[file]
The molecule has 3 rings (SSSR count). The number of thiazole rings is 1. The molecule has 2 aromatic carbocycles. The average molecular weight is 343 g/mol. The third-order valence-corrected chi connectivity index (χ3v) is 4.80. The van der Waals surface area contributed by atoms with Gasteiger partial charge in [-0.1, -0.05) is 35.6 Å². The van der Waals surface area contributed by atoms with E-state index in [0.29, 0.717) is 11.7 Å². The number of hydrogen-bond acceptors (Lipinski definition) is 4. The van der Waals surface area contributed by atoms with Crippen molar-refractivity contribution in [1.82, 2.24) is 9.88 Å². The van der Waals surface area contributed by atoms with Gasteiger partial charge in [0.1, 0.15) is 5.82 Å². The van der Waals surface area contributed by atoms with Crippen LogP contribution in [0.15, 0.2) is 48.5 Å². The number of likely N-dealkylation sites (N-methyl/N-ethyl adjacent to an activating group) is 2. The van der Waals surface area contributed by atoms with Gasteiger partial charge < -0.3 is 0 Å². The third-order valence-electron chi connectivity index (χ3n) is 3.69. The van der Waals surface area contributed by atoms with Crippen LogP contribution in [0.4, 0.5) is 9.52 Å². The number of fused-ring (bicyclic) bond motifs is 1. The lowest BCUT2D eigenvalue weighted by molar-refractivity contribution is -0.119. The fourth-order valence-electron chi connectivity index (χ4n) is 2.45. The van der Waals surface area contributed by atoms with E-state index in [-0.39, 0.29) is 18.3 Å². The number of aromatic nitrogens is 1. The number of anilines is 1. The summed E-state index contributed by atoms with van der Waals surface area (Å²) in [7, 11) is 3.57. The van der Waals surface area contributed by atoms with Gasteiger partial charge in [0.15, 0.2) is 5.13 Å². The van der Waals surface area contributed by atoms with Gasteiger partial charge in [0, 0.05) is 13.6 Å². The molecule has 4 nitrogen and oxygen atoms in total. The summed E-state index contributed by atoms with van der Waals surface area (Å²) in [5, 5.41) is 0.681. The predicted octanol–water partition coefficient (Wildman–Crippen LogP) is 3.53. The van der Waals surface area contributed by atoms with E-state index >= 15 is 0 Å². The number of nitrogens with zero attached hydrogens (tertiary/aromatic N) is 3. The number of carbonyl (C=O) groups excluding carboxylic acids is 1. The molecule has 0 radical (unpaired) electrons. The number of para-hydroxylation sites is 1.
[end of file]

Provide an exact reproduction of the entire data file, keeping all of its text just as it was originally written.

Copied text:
The molecule has 3 rings (SSSR count). The number of thiazole rings is 1. The molecule has 2 aromatic carbocycles. The average molecular weight is 343 g/mol. The third-order valence-corrected chi connectivity index (χ3v) is 4.80. The van der Waals surface area contributed by atoms with Gasteiger partial charge in [-0.1, -0.05) is 35.6 Å². The van der Waals surface area contributed by atoms with E-state index in [0.29, 0.717) is 11.7 Å². The number of hydrogen-bond acceptors (Lipinski definition) is 4. The van der Waals surface area contributed by atoms with Crippen molar-refractivity contribution in [1.82, 2.24) is 9.88 Å². The van der Waals surface area contributed by atoms with Gasteiger partial charge in [0.1, 0.15) is 5.82 Å². The van der Waals surface area contributed by atoms with Crippen LogP contribution in [0.15, 0.2) is 48.5 Å². The number of likely N-dealkylation sites (N-methyl/N-ethyl adjacent to an activating group) is 2. The van der Waals surface area contributed by atoms with Gasteiger partial charge < -0.3 is 0 Å². The third-order valence-electron chi connectivity index (χ3n) is 3.69. The van der Waals surface area contributed by atoms with Crippen LogP contribution in [0.4, 0.5) is 9.52 Å². The number of fused-ring (bicyclic) bond motifs is 1. The lowest BCUT2D eigenvalue weighted by molar-refractivity contribution is -0.119. The fourth-order valence-electron chi connectivity index (χ4n) is 2.45. The van der Waals surface area contributed by atoms with E-state index in [-0.39, 0.29) is 18.3 Å². The number of aromatic nitrogens is 1. The number of anilines is 1. The summed E-state index contributed by atoms with van der Waals surface area (Å²) in [7, 11) is 3.57. The van der Waals surface area contributed by atoms with Gasteiger partial charge in [0.15, 0.2) is 5.13 Å². The van der Waals surface area contributed by atoms with Gasteiger partial charge in [0, 0.05) is 13.6 Å². The molecule has 4 nitrogen and oxygen atoms in total. The summed E-state index contributed by atoms with van der Waals surface area (Å²) in [5, 5.41) is 0.681. The predicted octanol–water partition coefficient (Wildman–Crippen LogP) is 3.53. The van der Waals surface area contributed by atoms with E-state index >= 15 is 0 Å². The number of nitrogens with zero attached hydrogens (tertiary/aromatic N) is 3. The number of carbonyl (C=O) groups excluding carboxylic acids is 1. The molecule has 0 radical (unpaired) electrons. The number of para-hydroxylation sites is 1.